• The Tenuous Purpose

    This Blog is built - not, as some might expect, on a flimsy whim but on a strong and single minded principle.

    That principle concerns Biscuits and their position in the world.

    We are really very keen on biscuits.
    As are many of you out there.
    We think.

    We wish to create an archive of Arrowroot, a backlog of Bourbons and a catalogue of Chocolate Fingers. Anybody can contribute an entry - or dispute somebody else's - provided they are not dull.
    Even Americans who perhaps don't really have the heritage of biscuitry that we are fortunate to have here.

    Or maybe they do and we are unaware of the full glory of the cookie.

    We realise that this whole subject is admirably and concisely dealt with by that excellent and unbeatable website A Nice Cup of Tea and a Sit Down. Our feeble efforts will be as the kicking of a gadfly in the face of their wisdom and experience but we hope that we may have a small contribution to make.

  • Biscuit Encounters on Twitter

  • The Synod of Biscuitry

    James Alexander-Sinclair of Blackpitts
    Gardener, Blogger, Journalist, Lecturer etc, etc. Much of his life is spent loafing around other people’s gardens issuing directives and generally cluttering up the place. However, like the great Mr Kipling, he does (occasionally) make exceptionally good gardens. (Although even Mr Kipling messed up a bit with the Carrot and Walnut Mini Classics.)

    Mark Diacono of Otter Farm
    He does sterling work growing many inappropriate plants in Devon. He dedicates a great deal of time and effort nurturing a plethora of plants that are (mostly) totally unsuited to our climate. His is a life of such extreme eccentric dedication that to start a Blog about Biscuits seems perfectly normal. He treads gently in the footsteps of people like the great William Buckland,a professor of Geology who claimed that he could tell location by tasting the local topsoil.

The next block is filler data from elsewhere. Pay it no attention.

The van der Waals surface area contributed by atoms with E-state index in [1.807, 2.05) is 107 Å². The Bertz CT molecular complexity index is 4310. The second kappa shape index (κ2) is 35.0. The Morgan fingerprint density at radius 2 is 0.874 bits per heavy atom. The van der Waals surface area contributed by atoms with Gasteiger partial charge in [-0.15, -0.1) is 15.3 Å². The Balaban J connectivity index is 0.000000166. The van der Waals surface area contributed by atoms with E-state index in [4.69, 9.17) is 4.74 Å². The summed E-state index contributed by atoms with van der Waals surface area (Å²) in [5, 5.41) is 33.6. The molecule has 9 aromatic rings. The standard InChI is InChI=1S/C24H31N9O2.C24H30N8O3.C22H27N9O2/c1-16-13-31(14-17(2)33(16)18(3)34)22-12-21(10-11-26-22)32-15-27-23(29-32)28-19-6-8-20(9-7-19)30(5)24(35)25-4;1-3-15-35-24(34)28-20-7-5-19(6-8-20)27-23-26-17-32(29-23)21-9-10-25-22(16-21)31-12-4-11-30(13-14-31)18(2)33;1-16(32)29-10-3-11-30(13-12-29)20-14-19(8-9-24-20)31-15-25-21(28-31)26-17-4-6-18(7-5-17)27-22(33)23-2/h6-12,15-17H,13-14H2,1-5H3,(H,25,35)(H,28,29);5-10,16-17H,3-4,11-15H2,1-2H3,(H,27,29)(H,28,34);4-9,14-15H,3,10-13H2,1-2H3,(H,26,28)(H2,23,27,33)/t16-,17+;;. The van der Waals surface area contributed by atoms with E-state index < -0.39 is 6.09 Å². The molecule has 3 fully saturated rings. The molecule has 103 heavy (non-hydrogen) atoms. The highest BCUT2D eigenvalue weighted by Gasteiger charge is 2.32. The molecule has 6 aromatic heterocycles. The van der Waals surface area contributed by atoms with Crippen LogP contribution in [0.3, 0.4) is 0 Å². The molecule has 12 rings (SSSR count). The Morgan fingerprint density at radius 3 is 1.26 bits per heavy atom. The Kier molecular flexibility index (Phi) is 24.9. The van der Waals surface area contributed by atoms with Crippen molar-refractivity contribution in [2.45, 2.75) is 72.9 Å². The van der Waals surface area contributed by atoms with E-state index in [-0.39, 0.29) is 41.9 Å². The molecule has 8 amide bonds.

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Crumbs in the sofa
Under the cushions
In the carpet
Down my jumper
It was only a couple of biscuits
For goodness sake!

And, as I move, more scatter
Winnowing free from my jeans
My slippers, discarded by my feet
Are now prickly with them

I leave a trail to vacuum up later
A dusting of biscuit across the floor
As I crunch over the kitchen tiles
To find the dustpan and brush

Crumbs in the sofa
Down the sides of the arms
On the footstool
Stuck in the TV remote

It was only a couple of biscuits
How did they get there?

I should have dunked them

Soaked them in my mug of tea

Risked that sudden avalanche

When soggy biscuits fall apart

And, as I brush and bitch to myself

I swear that next time it’ll be okay

Because next time I won’t just buy HobNobs
I’ll buy chocolate-coated HobNobs instead

Trisha Herlihy


4 Responses

  1. EeeK! I hate reading my own stuff but, horrible pedant that I am, the stanza on this should run, 6, 4, 4, 6, 4, 4.

  2. Only trouble with chocolate hob nobs: you get crumbs and sticky bits of melted chocolate, everywhere. Even if you only have two.

    It’s not that much of a problem, not really, means there is always something to nibble later on.

  3. Yes, that might have been a bit of creative licence about ‘only two’ biscuits, who am I trying to kid!

  4. I love this. I hoovered the sofa yesterday and it was absolutely full of crumbs. Where do they all come from? My husband is always amazed that he finds biscuit crumbs caught in my hair – this is even odder because we rarely have biscuits.

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